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Carol E. Miller was sixteen when the private plane piloted by her father crashed, pinning her in the wreckage, critically injuring her parents and killing her twelve-year-old sister. Compounding this traumatic event, her father told her he wished she had died instead of her sister. For the next twenty years, she labored under feelings of guilt and lack of self-worth. When another in a long line of personal crises landed her in therapy with an EMDR (Eye Movement Desensitization and Reprocessing) practitioner, she began at last to investigate the crippling effects of the plane crash. Using bi-lateral stimulation to access her fiercely guarded memories, she learned to challenge the belief that the crash was all her fault, and that she didn't deserve to be alive.
This is a brave and revealing memoir of recovery from tragedy, and a fascinating, vividly narrated exploration of the increasingly popular eye-movement therapy developed to heal the wounds trauma leaves in its wake.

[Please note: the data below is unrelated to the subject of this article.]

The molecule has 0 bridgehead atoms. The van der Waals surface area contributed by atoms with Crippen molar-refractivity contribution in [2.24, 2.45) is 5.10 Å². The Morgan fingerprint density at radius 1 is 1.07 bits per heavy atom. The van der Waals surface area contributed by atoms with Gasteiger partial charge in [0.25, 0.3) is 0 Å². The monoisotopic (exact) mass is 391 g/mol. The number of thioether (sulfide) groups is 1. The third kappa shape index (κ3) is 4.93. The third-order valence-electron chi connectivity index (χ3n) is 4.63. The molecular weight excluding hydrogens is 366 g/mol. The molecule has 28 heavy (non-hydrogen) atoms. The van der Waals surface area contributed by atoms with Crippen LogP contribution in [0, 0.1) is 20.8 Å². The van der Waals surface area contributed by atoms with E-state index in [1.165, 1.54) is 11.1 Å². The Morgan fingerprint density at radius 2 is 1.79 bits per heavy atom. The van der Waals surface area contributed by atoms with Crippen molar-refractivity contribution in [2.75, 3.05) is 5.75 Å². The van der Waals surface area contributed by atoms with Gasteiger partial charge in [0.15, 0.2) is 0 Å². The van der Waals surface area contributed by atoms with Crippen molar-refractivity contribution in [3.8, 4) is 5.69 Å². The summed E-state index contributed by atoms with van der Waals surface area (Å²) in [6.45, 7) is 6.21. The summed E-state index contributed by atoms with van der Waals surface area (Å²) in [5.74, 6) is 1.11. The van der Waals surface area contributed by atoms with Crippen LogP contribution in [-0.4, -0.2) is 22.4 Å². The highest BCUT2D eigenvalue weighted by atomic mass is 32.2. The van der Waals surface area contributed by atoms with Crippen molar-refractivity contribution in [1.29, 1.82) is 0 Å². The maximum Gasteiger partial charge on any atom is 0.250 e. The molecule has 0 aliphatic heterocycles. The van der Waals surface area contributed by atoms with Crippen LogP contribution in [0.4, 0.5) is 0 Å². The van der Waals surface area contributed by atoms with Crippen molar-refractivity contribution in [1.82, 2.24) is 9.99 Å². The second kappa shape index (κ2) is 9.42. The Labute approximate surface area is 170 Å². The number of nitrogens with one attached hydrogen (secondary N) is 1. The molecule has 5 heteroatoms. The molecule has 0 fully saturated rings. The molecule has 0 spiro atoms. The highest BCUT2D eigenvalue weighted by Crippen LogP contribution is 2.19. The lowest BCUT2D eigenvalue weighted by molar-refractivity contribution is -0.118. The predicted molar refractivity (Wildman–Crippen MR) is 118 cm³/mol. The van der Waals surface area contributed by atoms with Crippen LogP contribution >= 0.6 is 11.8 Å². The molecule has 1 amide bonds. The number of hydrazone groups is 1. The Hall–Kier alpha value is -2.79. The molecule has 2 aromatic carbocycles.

"A primer on the impact of life-threatening trauma as well as the healing power of EMDR. Both author and reader emerge from the story grateful for grace." —Jessica Stern, author, Denial: A Memoir of Terror
"Miller writes with a poet's exactness and imagery about childhood, religion, love, and friendship . . . an insightful and moving book that invites the re-imagination of one's own memories." —Rene Steinke, National Book Award finalist and author, Friendswood
"Miller’s journey is one of hope for all who are curious about EMDR therapy or have been burdened by unresolved trauma and afraid to find the right support." —Renee Podunovich, reneepodunovich.com
"Engaging as a Mary Karr memoir, with trauma material that resonates as powerfully as Tim O’Brien’s work. The book has potential to bring real hope for recovery to those who may be hesitant to seek treatment." —Rachel Kimerling, Ph.D., clinical psychologist, National Center for PTSD